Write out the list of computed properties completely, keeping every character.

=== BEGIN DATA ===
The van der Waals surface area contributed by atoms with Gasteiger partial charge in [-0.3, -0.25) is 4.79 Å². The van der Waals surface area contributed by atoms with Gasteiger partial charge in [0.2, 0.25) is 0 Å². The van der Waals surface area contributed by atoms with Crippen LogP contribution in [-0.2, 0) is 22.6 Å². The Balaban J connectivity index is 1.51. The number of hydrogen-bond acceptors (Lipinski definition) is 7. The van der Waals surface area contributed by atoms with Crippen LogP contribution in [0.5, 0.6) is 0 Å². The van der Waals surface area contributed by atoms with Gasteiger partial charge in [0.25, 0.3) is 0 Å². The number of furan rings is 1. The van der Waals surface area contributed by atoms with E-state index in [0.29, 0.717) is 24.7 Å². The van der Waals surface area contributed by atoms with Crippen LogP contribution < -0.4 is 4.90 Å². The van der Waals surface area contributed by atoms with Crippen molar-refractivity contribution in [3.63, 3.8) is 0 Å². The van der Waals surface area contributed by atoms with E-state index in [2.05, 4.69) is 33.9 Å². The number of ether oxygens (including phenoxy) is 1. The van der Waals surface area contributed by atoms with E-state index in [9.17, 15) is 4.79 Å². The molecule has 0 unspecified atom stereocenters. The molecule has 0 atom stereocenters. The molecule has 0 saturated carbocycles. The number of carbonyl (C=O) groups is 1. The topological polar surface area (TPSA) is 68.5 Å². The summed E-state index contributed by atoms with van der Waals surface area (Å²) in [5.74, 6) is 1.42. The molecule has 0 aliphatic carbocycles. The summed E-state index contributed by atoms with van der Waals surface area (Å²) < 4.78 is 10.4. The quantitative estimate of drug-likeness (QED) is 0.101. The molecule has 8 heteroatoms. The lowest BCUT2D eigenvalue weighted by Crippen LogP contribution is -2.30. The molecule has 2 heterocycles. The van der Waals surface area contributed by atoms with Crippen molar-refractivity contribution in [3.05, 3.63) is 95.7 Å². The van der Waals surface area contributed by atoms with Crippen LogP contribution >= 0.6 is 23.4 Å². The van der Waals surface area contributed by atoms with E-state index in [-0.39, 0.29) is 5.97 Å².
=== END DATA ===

The van der Waals surface area contributed by atoms with Gasteiger partial charge in [-0.3, -0.25) is 4.79 Å². The van der Waals surface area contributed by atoms with Gasteiger partial charge in [0.2, 0.25) is 0 Å². The van der Waals surface area contributed by atoms with Crippen LogP contribution in [-0.2, 0) is 22.6 Å². The Balaban J connectivity index is 1.51. The number of hydrogen-bond acceptors (Lipinski definition) is 7. The van der Waals surface area contributed by atoms with Crippen LogP contribution in [0.5, 0.6) is 0 Å². The van der Waals surface area contributed by atoms with Gasteiger partial charge in [0.25, 0.3) is 0 Å². The number of furan rings is 1. The van der Waals surface area contributed by atoms with E-state index in [0.29, 0.717) is 24.7 Å². The van der Waals surface area contributed by atoms with Crippen LogP contribution < -0.4 is 4.90 Å². The van der Waals surface area contributed by atoms with Crippen molar-refractivity contribution in [3.63, 3.8) is 0 Å². The van der Waals surface area contributed by atoms with E-state index in [2.05, 4.69) is 33.9 Å². The number of ether oxygens (including phenoxy) is 1. The van der Waals surface area contributed by atoms with E-state index in [9.17, 15) is 4.79 Å². The molecule has 0 unspecified atom stereocenters. The molecule has 0 atom stereocenters. The molecule has 0 saturated carbocycles. The number of carbonyl (C=O) groups is 1. The topological polar surface area (TPSA) is 68.5 Å². The summed E-state index contributed by atoms with van der Waals surface area (Å²) in [5.74, 6) is 1.42. The molecule has 0 aliphatic carbocycles. The summed E-state index contributed by atoms with van der Waals surface area (Å²) < 4.78 is 10.4. The quantitative estimate of drug-likeness (QED) is 0.101. The molecule has 8 heteroatoms. The lowest BCUT2D eigenvalue weighted by Crippen LogP contribution is -2.30. The molecule has 2 heterocycles. The van der Waals surface area contributed by atoms with Crippen molar-refractivity contribution in [3.05, 3.63) is 95.7 Å². The van der Waals surface area contributed by atoms with Crippen LogP contribution >= 0.6 is 23.4 Å². The van der Waals surface area contributed by atoms with E-state index in [-0.39, 0.29) is 5.97 Å².